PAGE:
This study investigates the impact of domestic price changes due to external shocks such as trade liberalization or global inflation on quality diversity and consumer welfare. Free trade agreements (FTAs) can reduce the prices of imported goods through tariff elimination or reduction, making it crucial to evaluate academically and in terms of policy how this price reduction affects consumer welfare. In contrast to prior literature on trade liberalization, this study emphasizes the role of quality diversity in explaining its impact on consumer welfare. We focus on how consumers’ qualitative responses to price changes, such as selecting high-quality products when prices decrease due to tariff reductions or responding to price increases due to tobacco taxes by adjusting the quality of their purchases, can influence consumer welfare. This study also provides policy implications regarding the impact of trade liberalization on consumer welfare.
Using time-series data on wine and cigarettes in South Korea, this research estimated price elasticities and separated them into consumers’ quantitative and qualitative responses to price changes. The results indicate that the qualitative margin accounts for as much as 40% of the total, demonstrating that consumers’ qualitative responses to price changes are quite significant. We also found a statistically significant consumer behavior mechanism of quality shading in response to price increases for both wine and cigarette consumption, suggesting that consumers’ qualitative responses are as important as their quantitative responses. Moreover, we found that price reductions not only increase the consumption quantity of the same product but also lead to a shift to higher quality products, further enhancing consumers’ welfare. For the first time in the literature, we analyzed qualitative margins by income level and found that the price elasticity is higher for lower-income consumers, and most of it can be attributed to qualitative responses. These empirical findings suggest that consumers can adjust their spending on a particular good through qualitative adjustments while maintaining their overall consumption, particularly in response to rapid inflation. This response mechanism is particularly more effective for low-income households.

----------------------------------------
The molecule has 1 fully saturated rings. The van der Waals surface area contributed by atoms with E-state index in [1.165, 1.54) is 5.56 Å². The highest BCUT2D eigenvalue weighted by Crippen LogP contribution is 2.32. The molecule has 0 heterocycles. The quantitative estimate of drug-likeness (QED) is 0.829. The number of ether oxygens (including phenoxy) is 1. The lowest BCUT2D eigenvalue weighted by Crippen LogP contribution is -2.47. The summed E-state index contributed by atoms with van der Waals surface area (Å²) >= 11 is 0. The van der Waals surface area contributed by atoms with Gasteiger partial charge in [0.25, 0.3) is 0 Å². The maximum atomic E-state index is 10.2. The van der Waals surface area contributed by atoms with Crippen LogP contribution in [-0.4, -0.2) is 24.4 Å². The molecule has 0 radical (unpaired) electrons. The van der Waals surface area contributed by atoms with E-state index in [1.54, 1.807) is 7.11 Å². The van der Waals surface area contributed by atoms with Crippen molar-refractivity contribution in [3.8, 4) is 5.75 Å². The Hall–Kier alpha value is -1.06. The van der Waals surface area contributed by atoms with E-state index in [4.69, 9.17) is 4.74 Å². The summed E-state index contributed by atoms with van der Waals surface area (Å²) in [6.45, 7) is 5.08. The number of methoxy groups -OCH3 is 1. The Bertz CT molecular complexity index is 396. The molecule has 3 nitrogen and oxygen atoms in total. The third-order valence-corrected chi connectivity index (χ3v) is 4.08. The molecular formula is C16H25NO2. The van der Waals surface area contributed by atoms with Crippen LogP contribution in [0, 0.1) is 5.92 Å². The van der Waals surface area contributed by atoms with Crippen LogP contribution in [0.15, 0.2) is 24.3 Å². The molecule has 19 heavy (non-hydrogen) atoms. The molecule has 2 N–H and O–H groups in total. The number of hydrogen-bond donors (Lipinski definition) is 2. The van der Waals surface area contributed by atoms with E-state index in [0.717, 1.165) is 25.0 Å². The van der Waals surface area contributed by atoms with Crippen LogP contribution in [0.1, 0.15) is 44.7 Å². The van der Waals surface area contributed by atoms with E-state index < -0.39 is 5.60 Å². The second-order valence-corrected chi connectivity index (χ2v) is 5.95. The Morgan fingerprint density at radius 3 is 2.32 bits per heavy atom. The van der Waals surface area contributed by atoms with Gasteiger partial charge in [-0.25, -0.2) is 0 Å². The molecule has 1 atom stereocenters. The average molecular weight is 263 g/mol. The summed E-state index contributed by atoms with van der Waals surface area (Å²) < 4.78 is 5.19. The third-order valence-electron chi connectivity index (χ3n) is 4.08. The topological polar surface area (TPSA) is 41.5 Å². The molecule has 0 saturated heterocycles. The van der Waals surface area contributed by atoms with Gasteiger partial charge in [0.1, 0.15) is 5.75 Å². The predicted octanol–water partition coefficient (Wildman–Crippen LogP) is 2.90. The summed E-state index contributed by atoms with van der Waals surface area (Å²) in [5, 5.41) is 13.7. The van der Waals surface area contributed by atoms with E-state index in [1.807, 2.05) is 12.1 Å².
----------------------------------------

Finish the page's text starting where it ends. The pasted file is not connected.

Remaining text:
Similarly, this study confirmed the existence of consumer quality adjustment responses to income changes through income elasticity analysis, with the size being larger among low-income households. Qualitative responses to income changes demonstrate that consumers can adjust their expenditure by maintaining the consumption level of staple goods such as rice or pork while reducing the expenditure amount, particularly in situations of declining real income during economic crisis. As with the analysis of price changes, our results suggest that this consumer behavioral mechanism in response to income changes can be also more effective for low-income households.
The findings of this study indicate that trade liberalization’s expansion of quality diversity has a positive impact on consumer welfare by strengthening consumer mechanisms, particularly in response to inflation, drastic price changes, and real income declines during economic crises. These results provide a novel perspective on trade liberalization’s contribution to consumer welfare, with the analyzed quality diversity effect distinct from the product diversity described in traditional trade literature, thus representing a new source of gains from trade. Consequently, when assessing trade liberalization’s economic impacts, the quality diversity factor should also be considered. In addition, this study demonstrated that quality diversity expansion for consumers can be achieved for agricultural products through not only agricultural production policies but also trade liberalization. The resulting policy implications are significant for both average consumers and low-income groups in terms of welfare.
However, the qualitative response of consumers to price changes may not always improve policy efficacy, particularly for certain types of goods, such as harmful goods taxes, where product quality diversity may not necessarily have a positive impact and can even have a negative one. For instance, if consumers switch to low-quality cigarettes in response to an increase in cigarette taxes, the quality-downgrading response may ultimately have adverse effects on health indicators related to cigarette taxes. Furthermore, when discussing harmful goods taxes, such as soda taxes and fast-food taxes, to combat obesity problems, the expansion of quality diversity can have the opposite effect, increasing the supply of unhealthy low-quality carbonated drinks or fast food. These discussions hold significant policy implications, indicating that to achieve health policy objectives through harmful goods taxes, it is necessary to prevent low-quality goods from entering the market, which could pose greater health risks. Finally, empirical research follow-up is needed for staple goods such as rice or pork, with future studies needing to consider consumers’ qualitative responses when using price elasticity.